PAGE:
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Urban occupations

Special to National Catholic Reporter
São Paulo, Brazil

Hey, let’s go to the party!” The word went out. The result: Six thousand families active in the housing movement here assembled at designated sites in the city. At midnight Oct. 24, 1999, they moved quietly to six targets, vacant buildings selected for their political impact and their ability to provide desperately needed homes.

As a thousand families entered the nine-story BANESPA building, formerly occupied by the state’s banking system, shouts of “Occupy! Resist! Construct!” echoed through the marbled interior.

“If there are no solutions, there will be occupations,” activists chanted. The six occupations that night were the outcome of a strategy adopted two years earlier by a human rights movement in Brazil.

In the bustling state of São Paulo, where private helicopters, the new growth industry, protect the wealthy from rush-hour traffic, car-jackings and kidnappings, most residents simply struggle to get a roof over their heads. For at least two decades, the church, unions and human rights organizations, frustrated with the pace of government support, have engaged in occupations as a way of calling attention to the housing problem. One study, by an independent think tank, FIPE, found 630,000 residents in central São Paulo living in cortizos, defined by the study as rooms housing more than five people. In 1997, the housing movement developed a strategy of seizing selected vacant buildings in the central section of the city of São Paulo.

Seventeen such urban occupations are continuing.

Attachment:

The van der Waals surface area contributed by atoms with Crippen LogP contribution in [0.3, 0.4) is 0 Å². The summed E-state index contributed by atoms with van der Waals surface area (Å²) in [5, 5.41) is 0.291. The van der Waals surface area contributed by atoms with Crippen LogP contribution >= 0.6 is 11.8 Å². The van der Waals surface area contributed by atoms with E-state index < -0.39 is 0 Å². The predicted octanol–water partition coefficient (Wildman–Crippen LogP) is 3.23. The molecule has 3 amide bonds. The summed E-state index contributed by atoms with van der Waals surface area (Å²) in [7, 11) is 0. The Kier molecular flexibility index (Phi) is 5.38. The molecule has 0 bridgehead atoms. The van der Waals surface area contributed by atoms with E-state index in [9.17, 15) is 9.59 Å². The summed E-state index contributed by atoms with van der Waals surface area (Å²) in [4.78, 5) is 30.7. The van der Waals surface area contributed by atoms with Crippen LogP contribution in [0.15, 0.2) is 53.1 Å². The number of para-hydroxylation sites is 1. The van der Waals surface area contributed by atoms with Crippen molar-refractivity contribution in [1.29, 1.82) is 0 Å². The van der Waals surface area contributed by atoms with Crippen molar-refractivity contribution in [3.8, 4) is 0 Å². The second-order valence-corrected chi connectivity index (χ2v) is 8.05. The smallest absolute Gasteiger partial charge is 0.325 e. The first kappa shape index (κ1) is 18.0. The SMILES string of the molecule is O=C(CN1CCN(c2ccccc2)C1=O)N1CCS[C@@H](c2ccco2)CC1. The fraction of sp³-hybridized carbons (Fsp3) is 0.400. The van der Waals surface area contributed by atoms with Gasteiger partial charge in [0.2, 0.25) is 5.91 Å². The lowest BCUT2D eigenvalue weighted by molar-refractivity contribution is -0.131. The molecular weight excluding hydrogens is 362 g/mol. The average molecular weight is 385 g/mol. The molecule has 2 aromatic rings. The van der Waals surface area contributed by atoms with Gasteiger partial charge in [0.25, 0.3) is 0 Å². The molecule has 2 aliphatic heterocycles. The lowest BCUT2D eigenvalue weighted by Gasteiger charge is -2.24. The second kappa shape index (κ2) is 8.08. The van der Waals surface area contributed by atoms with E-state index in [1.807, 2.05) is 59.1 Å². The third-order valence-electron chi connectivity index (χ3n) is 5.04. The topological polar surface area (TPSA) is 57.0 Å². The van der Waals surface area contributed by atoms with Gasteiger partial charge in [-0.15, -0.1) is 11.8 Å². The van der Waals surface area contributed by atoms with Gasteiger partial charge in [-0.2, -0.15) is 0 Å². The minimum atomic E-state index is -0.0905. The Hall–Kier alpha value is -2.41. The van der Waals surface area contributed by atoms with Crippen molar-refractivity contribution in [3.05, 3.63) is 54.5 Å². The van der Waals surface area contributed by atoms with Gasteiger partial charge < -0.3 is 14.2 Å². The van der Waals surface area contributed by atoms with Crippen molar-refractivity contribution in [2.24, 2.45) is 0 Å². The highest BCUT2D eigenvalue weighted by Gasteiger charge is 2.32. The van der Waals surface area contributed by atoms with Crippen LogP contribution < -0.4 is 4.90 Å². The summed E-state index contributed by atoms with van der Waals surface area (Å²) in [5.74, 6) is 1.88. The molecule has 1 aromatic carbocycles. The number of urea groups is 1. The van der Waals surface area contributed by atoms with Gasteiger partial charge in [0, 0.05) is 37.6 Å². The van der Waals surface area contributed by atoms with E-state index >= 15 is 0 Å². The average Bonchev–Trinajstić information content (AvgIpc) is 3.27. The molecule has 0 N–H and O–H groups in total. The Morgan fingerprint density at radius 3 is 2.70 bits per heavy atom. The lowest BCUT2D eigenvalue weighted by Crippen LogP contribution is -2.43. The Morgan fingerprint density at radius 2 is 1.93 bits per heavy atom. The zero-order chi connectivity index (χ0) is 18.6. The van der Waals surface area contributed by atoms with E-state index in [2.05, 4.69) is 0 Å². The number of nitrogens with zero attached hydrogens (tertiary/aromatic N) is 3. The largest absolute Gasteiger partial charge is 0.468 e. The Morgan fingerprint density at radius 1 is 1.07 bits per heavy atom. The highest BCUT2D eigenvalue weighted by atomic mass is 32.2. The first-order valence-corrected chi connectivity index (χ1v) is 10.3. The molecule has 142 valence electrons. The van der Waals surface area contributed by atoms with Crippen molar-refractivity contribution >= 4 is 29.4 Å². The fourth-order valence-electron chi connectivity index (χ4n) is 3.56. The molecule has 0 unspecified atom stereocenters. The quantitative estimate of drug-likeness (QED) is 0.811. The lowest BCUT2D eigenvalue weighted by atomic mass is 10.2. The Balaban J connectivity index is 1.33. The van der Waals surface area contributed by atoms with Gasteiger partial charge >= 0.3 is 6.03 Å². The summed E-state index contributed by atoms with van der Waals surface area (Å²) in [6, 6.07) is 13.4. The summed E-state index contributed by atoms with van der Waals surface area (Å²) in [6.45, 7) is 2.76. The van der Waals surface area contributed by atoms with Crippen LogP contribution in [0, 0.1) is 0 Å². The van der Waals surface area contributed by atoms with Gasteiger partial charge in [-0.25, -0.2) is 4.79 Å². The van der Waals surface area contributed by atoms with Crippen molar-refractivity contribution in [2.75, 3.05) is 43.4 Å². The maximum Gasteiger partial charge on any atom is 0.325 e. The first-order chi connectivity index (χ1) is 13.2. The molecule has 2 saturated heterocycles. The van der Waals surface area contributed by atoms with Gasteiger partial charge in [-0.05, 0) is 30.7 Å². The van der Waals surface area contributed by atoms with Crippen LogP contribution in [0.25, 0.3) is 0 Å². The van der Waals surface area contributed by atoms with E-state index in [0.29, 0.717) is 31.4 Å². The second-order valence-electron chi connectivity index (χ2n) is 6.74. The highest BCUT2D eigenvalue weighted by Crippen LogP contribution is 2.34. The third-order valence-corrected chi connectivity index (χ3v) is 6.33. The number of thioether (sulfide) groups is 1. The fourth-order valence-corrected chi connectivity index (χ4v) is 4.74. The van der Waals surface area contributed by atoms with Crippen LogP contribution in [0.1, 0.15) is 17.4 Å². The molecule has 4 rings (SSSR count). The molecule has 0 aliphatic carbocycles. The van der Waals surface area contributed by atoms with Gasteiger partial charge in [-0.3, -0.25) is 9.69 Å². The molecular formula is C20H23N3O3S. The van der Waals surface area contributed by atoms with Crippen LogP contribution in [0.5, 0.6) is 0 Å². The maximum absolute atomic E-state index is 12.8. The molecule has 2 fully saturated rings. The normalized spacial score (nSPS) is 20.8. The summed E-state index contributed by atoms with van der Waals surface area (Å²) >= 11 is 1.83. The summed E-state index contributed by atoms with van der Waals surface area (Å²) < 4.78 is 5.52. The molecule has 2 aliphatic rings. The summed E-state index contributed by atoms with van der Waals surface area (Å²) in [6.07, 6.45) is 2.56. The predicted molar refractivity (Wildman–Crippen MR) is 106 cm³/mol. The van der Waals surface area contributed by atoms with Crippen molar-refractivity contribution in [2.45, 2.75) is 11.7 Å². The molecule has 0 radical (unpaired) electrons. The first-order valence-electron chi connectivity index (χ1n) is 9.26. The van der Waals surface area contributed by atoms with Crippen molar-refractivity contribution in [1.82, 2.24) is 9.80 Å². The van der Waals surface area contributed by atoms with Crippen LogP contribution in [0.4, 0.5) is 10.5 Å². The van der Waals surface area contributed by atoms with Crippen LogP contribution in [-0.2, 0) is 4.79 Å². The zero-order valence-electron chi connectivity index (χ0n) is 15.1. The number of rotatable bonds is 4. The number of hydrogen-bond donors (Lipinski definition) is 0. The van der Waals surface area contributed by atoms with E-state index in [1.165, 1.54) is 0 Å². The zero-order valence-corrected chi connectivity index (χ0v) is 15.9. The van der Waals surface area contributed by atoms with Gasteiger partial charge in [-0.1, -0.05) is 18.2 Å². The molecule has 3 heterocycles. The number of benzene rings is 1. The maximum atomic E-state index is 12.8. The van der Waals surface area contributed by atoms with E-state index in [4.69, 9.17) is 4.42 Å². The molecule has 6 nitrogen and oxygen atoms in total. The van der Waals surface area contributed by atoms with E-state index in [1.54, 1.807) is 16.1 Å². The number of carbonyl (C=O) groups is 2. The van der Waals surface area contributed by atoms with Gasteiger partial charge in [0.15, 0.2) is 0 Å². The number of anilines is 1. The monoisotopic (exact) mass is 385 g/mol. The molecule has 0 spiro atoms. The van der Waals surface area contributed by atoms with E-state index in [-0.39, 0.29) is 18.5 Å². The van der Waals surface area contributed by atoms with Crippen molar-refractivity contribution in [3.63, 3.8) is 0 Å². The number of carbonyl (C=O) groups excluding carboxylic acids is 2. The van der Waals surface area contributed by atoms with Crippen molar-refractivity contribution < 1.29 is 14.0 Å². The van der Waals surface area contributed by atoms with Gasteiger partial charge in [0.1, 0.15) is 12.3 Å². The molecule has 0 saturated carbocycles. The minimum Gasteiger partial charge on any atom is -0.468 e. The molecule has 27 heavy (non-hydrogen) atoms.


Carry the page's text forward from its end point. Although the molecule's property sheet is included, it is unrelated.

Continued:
In January, I visited three of the occupied sites with Evaniza Rodrigues, an activist with roots in Brazil’s Catholic base communities.

Perhaps the most significant of the three sites was the BANESPA building. It had been abandoned more than seven years ago following a corruption scandal. Like other buildings, the former bank building was chosen both for its housing possibilities and for the publicity it might draw. Although the outcome of this occupation remained uncertain at the time of our January visit, some 95 families were calling the building home. Dangerous wiring was being repaired. Walls of prefabricated blocks were replacing blankets, and plastic sheeting hung from ropes to divide spaces.

A less hopeful site was Santos duMont, former home of the man who invented aviation in Brazil around the time the Wright brothers were making their first flights from Kitty Hawk, N.C. DuMont’s mansion long ago fell into disrepair. Ornate moldings have deteriorated. Gaping holes pock ceilings. Planks and railings are missing from stairways. Still, though the building is unfit for habitation by most standards, it represented a step up for 87 families. Residents had made a budgetary and technical proposal to the state, which holds title to the property.

A successful conclusion for Santos duMont may well hinge on elections next month, with their implications for a scandal-torn ministry of housing in Brazil.

The last site I visited was São João, a formerly long-vacant apartment building. It has been purchased by a residents’ association. A contractor has been hired, and the renovations are expected to be completed next year.

In each occupation, rules and organization are determined democratically. Teams are set up to handle security, trash, cleaning, child-care, repairs and governance. Although the road ahead is long, the people spoke of having a new spirit in their lives. It is a spirit that springs from a new understanding of themselves as persons with basic rights, a spirit that gives them confidence to demand that their housing needs be met.

National Catholic Reporter, September 15, 2000